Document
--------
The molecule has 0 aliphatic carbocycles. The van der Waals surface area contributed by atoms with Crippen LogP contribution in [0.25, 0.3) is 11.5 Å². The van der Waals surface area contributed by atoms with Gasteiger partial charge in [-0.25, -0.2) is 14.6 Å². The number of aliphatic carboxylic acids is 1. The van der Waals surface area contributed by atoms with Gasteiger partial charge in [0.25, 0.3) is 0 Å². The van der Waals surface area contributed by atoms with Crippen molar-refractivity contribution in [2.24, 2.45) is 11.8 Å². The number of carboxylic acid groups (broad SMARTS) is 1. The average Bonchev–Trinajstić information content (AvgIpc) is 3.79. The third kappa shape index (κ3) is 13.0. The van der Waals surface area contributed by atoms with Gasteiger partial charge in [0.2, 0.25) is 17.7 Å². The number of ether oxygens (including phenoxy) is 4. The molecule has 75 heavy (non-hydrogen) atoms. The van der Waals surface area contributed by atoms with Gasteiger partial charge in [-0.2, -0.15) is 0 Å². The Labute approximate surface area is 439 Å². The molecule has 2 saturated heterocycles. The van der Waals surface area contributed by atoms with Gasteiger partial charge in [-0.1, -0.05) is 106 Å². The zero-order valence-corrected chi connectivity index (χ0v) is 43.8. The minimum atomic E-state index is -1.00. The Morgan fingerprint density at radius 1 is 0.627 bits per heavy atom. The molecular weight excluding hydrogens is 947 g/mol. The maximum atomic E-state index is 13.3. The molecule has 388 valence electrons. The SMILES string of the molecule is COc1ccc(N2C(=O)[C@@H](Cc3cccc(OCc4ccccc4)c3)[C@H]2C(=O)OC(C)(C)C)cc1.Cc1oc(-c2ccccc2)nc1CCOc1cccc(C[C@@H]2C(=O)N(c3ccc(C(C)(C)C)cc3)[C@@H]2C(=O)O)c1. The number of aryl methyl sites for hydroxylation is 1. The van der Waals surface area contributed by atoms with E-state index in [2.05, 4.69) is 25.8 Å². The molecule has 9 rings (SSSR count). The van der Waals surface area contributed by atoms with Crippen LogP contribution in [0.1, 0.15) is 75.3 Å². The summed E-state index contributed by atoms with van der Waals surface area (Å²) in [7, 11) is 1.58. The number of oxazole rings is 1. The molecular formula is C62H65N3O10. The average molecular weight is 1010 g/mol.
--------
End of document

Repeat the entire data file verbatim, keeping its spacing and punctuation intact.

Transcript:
The molecule has 0 aliphatic carbocycles. The van der Waals surface area contributed by atoms with Crippen LogP contribution in [0.25, 0.3) is 11.5 Å². The van der Waals surface area contributed by atoms with Gasteiger partial charge in [-0.25, -0.2) is 14.6 Å². The number of aliphatic carboxylic acids is 1. The van der Waals surface area contributed by atoms with Gasteiger partial charge in [0.25, 0.3) is 0 Å². The van der Waals surface area contributed by atoms with Crippen molar-refractivity contribution in [2.24, 2.45) is 11.8 Å². The number of carboxylic acid groups (broad SMARTS) is 1. The average Bonchev–Trinajstić information content (AvgIpc) is 3.79. The third kappa shape index (κ3) is 13.0. The van der Waals surface area contributed by atoms with Gasteiger partial charge in [0.2, 0.25) is 17.7 Å². The number of ether oxygens (including phenoxy) is 4. The molecule has 75 heavy (non-hydrogen) atoms. The van der Waals surface area contributed by atoms with Gasteiger partial charge in [-0.2, -0.15) is 0 Å². The Labute approximate surface area is 439 Å². The molecule has 2 saturated heterocycles. The van der Waals surface area contributed by atoms with Gasteiger partial charge in [-0.1, -0.05) is 106 Å². The zero-order valence-corrected chi connectivity index (χ0v) is 43.8. The minimum atomic E-state index is -1.00. The Morgan fingerprint density at radius 1 is 0.627 bits per heavy atom. The molecular weight excluding hydrogens is 947 g/mol. The maximum atomic E-state index is 13.3. The molecule has 388 valence electrons. The SMILES string of the molecule is COc1ccc(N2C(=O)[C@@H](Cc3cccc(OCc4ccccc4)c3)[C@H]2C(=O)OC(C)(C)C)cc1.Cc1oc(-c2ccccc2)nc1CCOc1cccc(C[C@@H]2C(=O)N(c3ccc(C(C)(C)C)cc3)[C@@H]2C(=O)O)c1. The number of aryl methyl sites for hydroxylation is 1. The van der Waals surface area contributed by atoms with E-state index in [2.05, 4.69) is 25.8 Å². The molecule has 9 rings (SSSR count). The van der Waals surface area contributed by atoms with Crippen LogP contribution in [0.1, 0.15) is 75.3 Å². The summed E-state index contributed by atoms with van der Waals surface area (Å²) in [7, 11) is 1.58. The number of oxazole rings is 1. The molecular formula is C62H65N3O10. The average molecular weight is 1010 g/mol.